Recently, I had an opportunity to write a pilot episode and an outline for a TV show based on my novel. No, let me rephrase that. I’ve always had that opportunity. The one I had recently was an opportunity to pitch the show to a production company. Writing a TV pilot had always been an option. I just never attempted it until now.
What became of it and whether there’s a new TV show on the horizon, is a story for another time. In a nutshell, I was given truly valuable feedback and the door was left open for a revision. As far as I’m concerned, this is as good as it gets in this business for someone who doesn’t have a track record of creating successful — or any — TV shows. Today’s story is about what I’ve learned while writing the pilot and the outline. And I have learned a lot.
Now, before I get into the details, I want to preface my newfound wisdom with some not so fine print. I am not a screenwriting professional. I have written quite a few novels and short stories, but as far as screenplays are concerned, this was my first attempt to write one. Which, in some way, makes my list quite different from other advice on the subject. There are many wonderful guides and articles written by successful screenwriting professionals. They have their own experience to rely on in identifying what works and what doesn’t. I read quite a few of them before starting to write my pilot, but I felt that I was still missing some practical advice. Some ingredients that result in the kind of pilots that I, as a viewer, appreciate.
And so I decided to take a look at some great TV shows (Breaking Bad, Game of Thrones, The Expanse, and a few others) and to distill some patterns that likely played a key role in making their pilot episodes such gems. And I wasn’t surprised to discover that these patterns were quite evident in all shows I looked at. As I worked on my own pilot, I kept writing these patterns down, but the only intended audience was me. However, when I ended up with a list of 20+ items, I thought it may be worth sharing with others, who, like me could use some practical principles distilled from great shows. So today, I’m publishing the first part of that rather long list and, if there’s enough interest, more parts will follow.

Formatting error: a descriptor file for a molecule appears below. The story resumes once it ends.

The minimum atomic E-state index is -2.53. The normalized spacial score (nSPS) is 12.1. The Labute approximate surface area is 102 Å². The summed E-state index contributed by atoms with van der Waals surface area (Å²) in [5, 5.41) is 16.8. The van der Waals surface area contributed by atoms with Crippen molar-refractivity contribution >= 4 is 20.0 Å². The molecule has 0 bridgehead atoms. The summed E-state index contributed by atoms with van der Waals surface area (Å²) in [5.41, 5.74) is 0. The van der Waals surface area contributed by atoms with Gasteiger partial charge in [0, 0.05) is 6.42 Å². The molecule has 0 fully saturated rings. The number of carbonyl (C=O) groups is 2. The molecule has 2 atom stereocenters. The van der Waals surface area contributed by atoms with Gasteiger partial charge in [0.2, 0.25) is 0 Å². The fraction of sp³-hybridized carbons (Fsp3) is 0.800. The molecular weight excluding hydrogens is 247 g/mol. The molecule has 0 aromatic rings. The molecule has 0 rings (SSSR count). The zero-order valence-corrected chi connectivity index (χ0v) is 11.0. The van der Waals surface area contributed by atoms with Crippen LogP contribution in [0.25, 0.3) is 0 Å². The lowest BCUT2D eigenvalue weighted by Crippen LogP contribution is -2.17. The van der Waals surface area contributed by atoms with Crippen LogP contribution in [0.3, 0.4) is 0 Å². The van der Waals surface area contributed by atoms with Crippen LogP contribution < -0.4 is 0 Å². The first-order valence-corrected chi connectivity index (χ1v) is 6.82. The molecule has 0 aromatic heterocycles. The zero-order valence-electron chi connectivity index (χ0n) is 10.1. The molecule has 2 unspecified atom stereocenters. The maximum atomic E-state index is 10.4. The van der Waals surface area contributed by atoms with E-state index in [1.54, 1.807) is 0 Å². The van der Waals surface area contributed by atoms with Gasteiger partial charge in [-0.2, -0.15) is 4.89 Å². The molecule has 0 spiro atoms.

Lastly, needless to say, this article contains heavy spoilers for all shows it mentions, so if you haven’t seen them I encourage you to watch at least the pilot episodes first. Now, let’s dive in.
1. Introduce all key characters in the first 15 minutes
Or, in the case of multiple complex subplots, at least, by end of the pilot. Don’t keep some introductions till the second episode — the viewers may never see it. If a character is important, there’s no justification for not letting the audience meet him or her. In Breaking Bad, we get to meet Walt, his entire family, Jesse, and even Hank’s partner Steven in less than ten minutes — and none of that feels forced.
Unlike Breaking Bad, centered around a single protagonist, Game of Thrones has more characters and subplots than most shows. And yet it manages to introduce us to everyone who matters — at least, matters in Season 1 — in 62 minutes of the pilot. Unlike the North, which always remembers, we may have a hard time remembering all the names, titles, and relationships, but they all are there nonetheless — and for a good reason.
The point of introducing characters early is not to make the audience memorize every one of them immediately.
The point is to outline the world of the show, thus creating the foundation for the drama that is about to unfold.
And the drama of any story is defined, above all, by its participants. It may take the audience another episode or two — or in the case of Game of Thrones even longer — to make sense of all the names and faces. But it will be a process of putting together pieces of a jigsaw puzzle that have been on the table from the very beginning.
2. Show the protagonist’s true character as soon as possible
This is very different from just letting the audience see the protagonist in action. We can spend an entire episode watching someone go about their business — and still know nothing about the person, at least, nothing that truly matters. In fact, this is what we all often experience in life. How well do we really know our colleagues, acquaintances, and neighbors? But when it comes to a story this is not good enough.